Performance-Anxiety, 2020
Video still
Image courtesy of the artist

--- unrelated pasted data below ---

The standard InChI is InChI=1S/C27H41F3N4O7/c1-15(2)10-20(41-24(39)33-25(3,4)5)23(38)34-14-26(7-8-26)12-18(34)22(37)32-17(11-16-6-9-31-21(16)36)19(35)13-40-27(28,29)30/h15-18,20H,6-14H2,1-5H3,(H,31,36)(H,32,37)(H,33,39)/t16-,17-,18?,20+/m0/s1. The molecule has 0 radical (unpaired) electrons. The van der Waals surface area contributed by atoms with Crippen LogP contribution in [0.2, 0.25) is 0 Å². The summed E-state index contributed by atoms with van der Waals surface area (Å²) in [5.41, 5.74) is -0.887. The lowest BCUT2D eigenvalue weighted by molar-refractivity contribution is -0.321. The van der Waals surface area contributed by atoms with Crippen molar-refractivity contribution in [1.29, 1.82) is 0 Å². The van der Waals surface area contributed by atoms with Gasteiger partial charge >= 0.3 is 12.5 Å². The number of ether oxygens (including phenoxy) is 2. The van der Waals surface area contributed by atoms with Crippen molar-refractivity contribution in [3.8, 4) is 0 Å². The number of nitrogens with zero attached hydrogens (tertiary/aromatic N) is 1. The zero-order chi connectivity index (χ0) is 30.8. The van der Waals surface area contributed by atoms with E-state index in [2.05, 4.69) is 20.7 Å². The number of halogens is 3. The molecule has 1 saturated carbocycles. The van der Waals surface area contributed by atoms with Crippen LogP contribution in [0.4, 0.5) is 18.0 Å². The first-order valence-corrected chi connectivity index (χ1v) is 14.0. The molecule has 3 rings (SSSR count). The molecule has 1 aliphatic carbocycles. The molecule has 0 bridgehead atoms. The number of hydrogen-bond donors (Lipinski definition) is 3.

TK / Many of your other projects are also built around stories and memories, and I’ve really enjoyed listening to the conversations you’ve collected over the years. Projects such as Half Crowns in their Petticoats (2013), New Map/Old Memories (2017), Queer Encounters King’s Cross (2017-18) and of course, The George Richmond Portrait Project, all have oral histories at their core. There’s a meditative quality to the recorded voices, and put together it’s a fascinating insight into times past. For your Leica Replacement Project you created a physical, drawn memory of the sold photo – thus converting your archive of photos into drawings. Memories of photographs and objects, people’s memories and stories that have travelled down through generations are all there. I loved New Map/Old Memories where you collated memories ‘stuck’ to the places in which they were created. London is littered with my own ‘sticky memories’, what are yours? What is it about memory that keeps you coming back to the subject time and time again? What makes other people’s memories so intriguing to you?